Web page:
Sunday, August 15, 2010

Guinomi Party!

This recent gas firing was one of the most anticipated of my pottery career. Not only did I have several dozen pieces in the kiln, most were glazed with recipes that I had mixed from scratch. Traditionally, it's a good idea to test glaze recipes on tiles before applying them to actual work, but since we fire Big Al so seldom, I went ahead and glazed nearly all of my work with un-tested shino, wood ash and fake nuka glazes.

The results? Some good, some not so good. On the whole, I'm really happy with the shino pots. 

The wood ash provided both exciting successes and rather heartbreaking failures. This is to be expected, though. I learned a valuable lesson with this recipe—respect the fluxing powers of iron oxide!

The fake nuka was rather disappointing with the exception of one pot. I am going to give it another shot, though, as I suspect it might look and feel better in the soda kiln.


  1. I like that shino.
    Is it that glossy or is it just the lighting?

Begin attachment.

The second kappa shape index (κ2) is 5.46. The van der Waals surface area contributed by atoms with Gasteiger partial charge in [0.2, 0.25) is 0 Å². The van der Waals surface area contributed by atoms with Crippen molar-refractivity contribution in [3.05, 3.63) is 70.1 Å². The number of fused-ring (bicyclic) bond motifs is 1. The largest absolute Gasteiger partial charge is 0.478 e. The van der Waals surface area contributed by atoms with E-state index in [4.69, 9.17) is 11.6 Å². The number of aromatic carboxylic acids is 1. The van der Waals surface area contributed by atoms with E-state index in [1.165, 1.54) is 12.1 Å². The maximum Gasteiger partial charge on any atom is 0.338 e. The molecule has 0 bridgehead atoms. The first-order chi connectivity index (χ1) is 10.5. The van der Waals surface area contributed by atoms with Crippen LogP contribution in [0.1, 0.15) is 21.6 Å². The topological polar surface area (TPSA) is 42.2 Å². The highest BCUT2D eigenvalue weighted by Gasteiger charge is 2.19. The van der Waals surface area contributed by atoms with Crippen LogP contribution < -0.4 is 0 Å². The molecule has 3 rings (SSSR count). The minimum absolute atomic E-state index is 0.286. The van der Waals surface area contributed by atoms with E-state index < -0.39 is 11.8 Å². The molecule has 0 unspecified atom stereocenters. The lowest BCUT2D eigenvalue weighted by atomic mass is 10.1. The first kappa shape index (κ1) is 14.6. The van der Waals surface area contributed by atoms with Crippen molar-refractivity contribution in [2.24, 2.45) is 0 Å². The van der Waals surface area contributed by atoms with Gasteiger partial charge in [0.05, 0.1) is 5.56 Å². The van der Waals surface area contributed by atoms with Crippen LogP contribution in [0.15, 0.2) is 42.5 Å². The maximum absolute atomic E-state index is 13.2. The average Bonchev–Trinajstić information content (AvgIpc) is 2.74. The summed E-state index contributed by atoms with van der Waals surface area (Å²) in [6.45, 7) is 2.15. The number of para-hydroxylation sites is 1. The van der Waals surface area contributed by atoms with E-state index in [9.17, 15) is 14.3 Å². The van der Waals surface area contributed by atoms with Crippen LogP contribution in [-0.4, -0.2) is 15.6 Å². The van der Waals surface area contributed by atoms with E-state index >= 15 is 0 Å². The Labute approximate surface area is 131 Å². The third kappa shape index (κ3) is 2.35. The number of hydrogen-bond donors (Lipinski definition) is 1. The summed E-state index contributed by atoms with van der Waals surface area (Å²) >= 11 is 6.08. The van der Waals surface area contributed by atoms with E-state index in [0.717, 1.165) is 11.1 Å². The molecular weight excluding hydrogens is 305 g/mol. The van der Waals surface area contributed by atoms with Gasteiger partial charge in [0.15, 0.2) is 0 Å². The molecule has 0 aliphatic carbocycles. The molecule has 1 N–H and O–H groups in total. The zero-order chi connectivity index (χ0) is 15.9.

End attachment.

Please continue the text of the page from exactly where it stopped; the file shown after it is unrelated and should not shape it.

Boy, I'm starting to miss high fire.

  2. Also noticed your shino recipe.
    That's a lot of spod!
    Interesting that you use G200, most of the recipes I got use neph sy.

  3. Hi Limom, sorry for the delayed response... I didn't see these comments earlier.

    Yes, the shino is very glossy. I sort of wish it were a bit more satin, but I'm fairly happy with it overall. I also wish it didn't craze (crackle) so much.

    I'm still a beginner at glaze mixing, so take the following with a grain of salt...

    I don't remember where I got that recipe, but I'm altering it a bit for the next firing, adding a little bit of silica in hopes that it will shrink a little less.

    From what I can gather, G200 has more potassium and less soda-ash than Nepheline Syenite, presumably it's in there to get the glaze melting early since it has so much clay. That's also probably the reason there's so much spodumene—the lithium's fluxing power (along with the added soda ash) will balance all the alumina in the ball clay and kaolin.